21. Federal Court of Appeals cont’d… • Appellate courts DO NOT accept any new evidence or call witnesses; instead they review the trial transcripts, appellate briefs, and oral arguments of the attorneys • No appellate court, not even the USSC can change the factual determinations of a jury.

  22. Federal Courts of Appeals Cont’d… • 13 federal courts of appeals; 12 of them are circuit courts, each of which is responsible for an assigned geographic area; the 13th one is dedicated to the federal circuit • This court handles patent cases appealed out of the district courts and appeals from federal courts with special jurisdictions

  23. Federal Courts of Appeals Cont’d… • More Info • With the exception of criminal cases in which a defendant is found not guilty, any party who is dissatisfied with the judgment of a U.S. District Court (or the findings of certain administrative agencies) may appeal to the U.S. Circuit Court of Appeal in his/her geographical district. • Cases are heard with a panel of 3 judges.

  24. Vocab Review •

  25. Bell Ringer 11/27 • Write down one of your vocab words and it’s definition • For Thursday: Current Event Judge’s Activity

  26. United States Supreme Court (USSC) • Made up of 9 judges known as justices and presided over by the Chief Justice • Located in Washington D.C. • Informational Website

  27. USSCCont’d… • Has both original and appellate jurisdiction • According to the constitution the USSC has original jurisdiction over cases affecting ambassadors, other public ministers/consuls, and those in which a state shall be a party

  28. USSC Cont’d… • The most important function of the USSC is the exercise of its appellate jurisdiction • This jurisdiction is exercised over cases on appeal from the U.S. Courts of Appeals or from the highest courts of the various states.

  29. Activity • Brianna Samuel Alito Jr. • Danyelle  Sonia Sotomayor • Sean Elena Kagan • Rachelle President Obama • Katy Vice President Biden • Trey Robert Casey • Jake  John G. Roberts Jr. • Dylan Antonin Scalia • Jenna  Anthony M. Kennedy • Kerri  Clarence Thomas • Karena  Ruth Bader Ginsburg • Mike  Stephen G. Breyer

  30. Bell Ringer 12/3 • Name the 3 levels of Federal Court • Wednesday-Review • Friday- EXAM Chp 3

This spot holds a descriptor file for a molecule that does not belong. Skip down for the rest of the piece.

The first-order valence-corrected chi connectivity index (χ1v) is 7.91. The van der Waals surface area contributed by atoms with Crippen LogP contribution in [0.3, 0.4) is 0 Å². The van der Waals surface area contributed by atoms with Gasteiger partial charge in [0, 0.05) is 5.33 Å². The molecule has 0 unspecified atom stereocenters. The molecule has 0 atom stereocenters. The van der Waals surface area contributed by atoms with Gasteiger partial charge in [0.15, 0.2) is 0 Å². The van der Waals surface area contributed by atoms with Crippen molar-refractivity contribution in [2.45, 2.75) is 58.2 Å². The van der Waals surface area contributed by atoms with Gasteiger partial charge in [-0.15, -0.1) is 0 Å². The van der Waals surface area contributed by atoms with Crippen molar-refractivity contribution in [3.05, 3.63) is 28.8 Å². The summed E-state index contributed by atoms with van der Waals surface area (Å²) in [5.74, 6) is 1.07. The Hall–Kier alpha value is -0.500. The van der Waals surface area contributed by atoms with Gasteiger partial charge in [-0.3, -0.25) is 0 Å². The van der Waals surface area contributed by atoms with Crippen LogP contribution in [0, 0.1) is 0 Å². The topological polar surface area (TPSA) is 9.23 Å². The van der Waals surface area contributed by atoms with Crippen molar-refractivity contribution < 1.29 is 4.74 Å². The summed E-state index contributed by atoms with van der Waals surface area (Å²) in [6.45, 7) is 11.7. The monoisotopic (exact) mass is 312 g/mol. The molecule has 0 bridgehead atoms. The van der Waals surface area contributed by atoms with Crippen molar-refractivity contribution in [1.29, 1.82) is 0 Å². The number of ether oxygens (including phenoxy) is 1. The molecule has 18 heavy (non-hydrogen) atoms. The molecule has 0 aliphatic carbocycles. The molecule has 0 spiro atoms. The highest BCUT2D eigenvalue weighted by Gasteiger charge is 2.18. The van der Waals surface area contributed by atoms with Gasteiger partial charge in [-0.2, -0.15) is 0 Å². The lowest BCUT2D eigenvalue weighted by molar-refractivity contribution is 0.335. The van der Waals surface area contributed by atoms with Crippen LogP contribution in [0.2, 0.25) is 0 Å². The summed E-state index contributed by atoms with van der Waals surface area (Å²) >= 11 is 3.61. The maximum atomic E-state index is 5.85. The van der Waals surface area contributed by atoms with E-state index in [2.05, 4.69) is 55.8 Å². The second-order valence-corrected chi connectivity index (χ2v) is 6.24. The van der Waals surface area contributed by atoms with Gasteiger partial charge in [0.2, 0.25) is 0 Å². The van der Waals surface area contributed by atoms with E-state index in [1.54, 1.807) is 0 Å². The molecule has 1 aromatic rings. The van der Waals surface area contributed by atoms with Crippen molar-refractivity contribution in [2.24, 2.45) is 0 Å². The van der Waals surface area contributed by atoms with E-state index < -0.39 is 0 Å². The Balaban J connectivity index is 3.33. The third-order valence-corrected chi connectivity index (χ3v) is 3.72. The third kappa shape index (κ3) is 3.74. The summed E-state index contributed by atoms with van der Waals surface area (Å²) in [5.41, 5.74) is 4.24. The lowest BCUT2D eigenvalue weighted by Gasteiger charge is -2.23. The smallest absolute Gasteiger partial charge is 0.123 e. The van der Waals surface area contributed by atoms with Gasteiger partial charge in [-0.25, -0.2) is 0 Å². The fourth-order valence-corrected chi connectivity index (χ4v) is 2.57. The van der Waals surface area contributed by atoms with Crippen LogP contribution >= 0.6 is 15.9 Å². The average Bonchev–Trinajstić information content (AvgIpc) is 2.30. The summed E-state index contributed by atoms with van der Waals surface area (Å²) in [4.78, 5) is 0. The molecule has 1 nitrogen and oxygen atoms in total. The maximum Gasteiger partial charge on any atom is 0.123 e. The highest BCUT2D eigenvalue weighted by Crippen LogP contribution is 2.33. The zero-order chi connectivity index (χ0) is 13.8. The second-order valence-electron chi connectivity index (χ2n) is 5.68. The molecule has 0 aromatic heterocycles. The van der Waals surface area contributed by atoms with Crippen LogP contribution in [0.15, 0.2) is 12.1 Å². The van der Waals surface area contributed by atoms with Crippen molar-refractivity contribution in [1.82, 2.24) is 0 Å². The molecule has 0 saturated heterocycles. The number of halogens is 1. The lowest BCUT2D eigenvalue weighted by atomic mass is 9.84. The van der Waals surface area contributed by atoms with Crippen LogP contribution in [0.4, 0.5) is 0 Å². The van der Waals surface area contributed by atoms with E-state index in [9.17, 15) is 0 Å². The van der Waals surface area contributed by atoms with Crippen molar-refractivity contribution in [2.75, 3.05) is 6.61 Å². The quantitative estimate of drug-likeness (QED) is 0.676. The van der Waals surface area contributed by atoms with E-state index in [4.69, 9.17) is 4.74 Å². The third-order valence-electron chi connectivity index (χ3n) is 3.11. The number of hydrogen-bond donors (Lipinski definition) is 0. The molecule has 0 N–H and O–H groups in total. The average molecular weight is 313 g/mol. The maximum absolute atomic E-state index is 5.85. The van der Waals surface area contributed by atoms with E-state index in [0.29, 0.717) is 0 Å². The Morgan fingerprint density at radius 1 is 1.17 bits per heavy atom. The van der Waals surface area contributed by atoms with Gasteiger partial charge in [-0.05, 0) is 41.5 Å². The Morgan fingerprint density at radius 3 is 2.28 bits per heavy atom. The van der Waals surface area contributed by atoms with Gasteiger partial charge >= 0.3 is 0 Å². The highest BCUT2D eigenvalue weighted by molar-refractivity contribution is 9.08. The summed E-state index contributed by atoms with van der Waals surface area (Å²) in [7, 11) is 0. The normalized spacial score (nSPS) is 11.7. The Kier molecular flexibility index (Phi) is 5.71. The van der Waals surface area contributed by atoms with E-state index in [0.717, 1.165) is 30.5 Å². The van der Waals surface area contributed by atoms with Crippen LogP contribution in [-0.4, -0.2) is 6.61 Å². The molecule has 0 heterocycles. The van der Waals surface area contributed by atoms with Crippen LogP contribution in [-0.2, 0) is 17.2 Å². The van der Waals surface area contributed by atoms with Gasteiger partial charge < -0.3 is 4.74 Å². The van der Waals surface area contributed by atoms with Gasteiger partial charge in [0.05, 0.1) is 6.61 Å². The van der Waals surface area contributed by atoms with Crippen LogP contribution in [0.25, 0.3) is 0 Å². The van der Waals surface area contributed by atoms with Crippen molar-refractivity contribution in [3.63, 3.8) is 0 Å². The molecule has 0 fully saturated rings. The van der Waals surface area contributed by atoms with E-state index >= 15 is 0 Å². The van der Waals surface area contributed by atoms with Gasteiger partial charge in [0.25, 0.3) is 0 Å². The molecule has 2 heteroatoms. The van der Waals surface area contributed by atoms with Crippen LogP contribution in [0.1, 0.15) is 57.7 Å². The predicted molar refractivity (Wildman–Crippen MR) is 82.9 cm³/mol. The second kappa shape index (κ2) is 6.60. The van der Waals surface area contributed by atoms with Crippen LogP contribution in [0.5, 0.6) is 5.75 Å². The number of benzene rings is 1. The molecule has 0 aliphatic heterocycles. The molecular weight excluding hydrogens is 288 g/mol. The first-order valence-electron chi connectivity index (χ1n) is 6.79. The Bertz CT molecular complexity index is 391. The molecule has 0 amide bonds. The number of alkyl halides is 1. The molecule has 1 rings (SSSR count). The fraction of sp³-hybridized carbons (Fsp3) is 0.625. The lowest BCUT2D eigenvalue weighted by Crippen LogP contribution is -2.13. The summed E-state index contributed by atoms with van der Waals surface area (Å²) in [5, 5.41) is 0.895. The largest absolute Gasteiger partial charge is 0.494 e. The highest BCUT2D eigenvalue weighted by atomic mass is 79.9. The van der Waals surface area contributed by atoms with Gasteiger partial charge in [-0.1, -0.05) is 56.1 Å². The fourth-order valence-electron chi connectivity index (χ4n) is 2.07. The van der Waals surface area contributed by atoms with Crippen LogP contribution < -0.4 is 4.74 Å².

31. A Typical State Court System • In most states, Trial Courts(original jurisdiction over criminal and civil matters) are known as circuit courts • Court of Record-Keeps an exact count of what goes on at trial. Record may include a transcript • State trial courts review the decisions of lower courts such as small claims courts • State trial courts have original jurisdiction over cases, so they typically use a jury; if NO jury, Judge will determine the decision

  32. State Courts of Appeal • An appeal from a court of record is reviewed by a panel of judges in a state court of appeals. • No more than 3 judges • State appellate panel evaluates the record of the case and the appellate briefs submitted by the attorneys. • NO NEW EVIDENCE • If they determine that incorrect law was used, they apply the correct law themselves to reach a new result • If they determine that incorrect law was used and interfered with the proper decision, the case may get a new trial

  33. State Supreme Courts • Every legal issue is entitled to a trial and to ONE appeal, if filed in a timely manner • Only cases that have the most complex legal issues are taken to the Supreme Court • Judges called “Justices” • 3 or more justices will review the case • Issue final decision unless there is a federal question of the law, than it can go to the USSC

  34. Associate Circuit Courts • Layer of courts below main courts • General Jurisdiction • Hear minor cases such as Traffic Offenses and small cases that involve no more than $25, 000 • Take a burden off of the higher courts

  35. City or Municipal Courts • Administer city ordinances • Traffic and Criminal Division • Ordinances are not considered criminal law • Results can be appealed to the state trial court level if need be

  36. Small Claims Court • $2,500 or less • Attorneys general not required • Judge hears the case without a jury or formal rules of evidence • Can be appealed to a state trial courty

  37. Juvenile Courts • Over 13 & under 18 in most states are referred to as Juveniles • Chart on page 58 shows the age that each state tries as an adult • Society believes that that juveniles should not be held as responsible as adults for their criminal acts • Focus is on juveniles being rehabilitated, not punished • Cases involving juveniles DO NOT become public knowledge • If rehabilitation fails or juvenile is back in court, they will tried as an adult

  38. Probate Courts • When people die, the probate courts make sure their wills are followed through upon • The courts administer wills and estates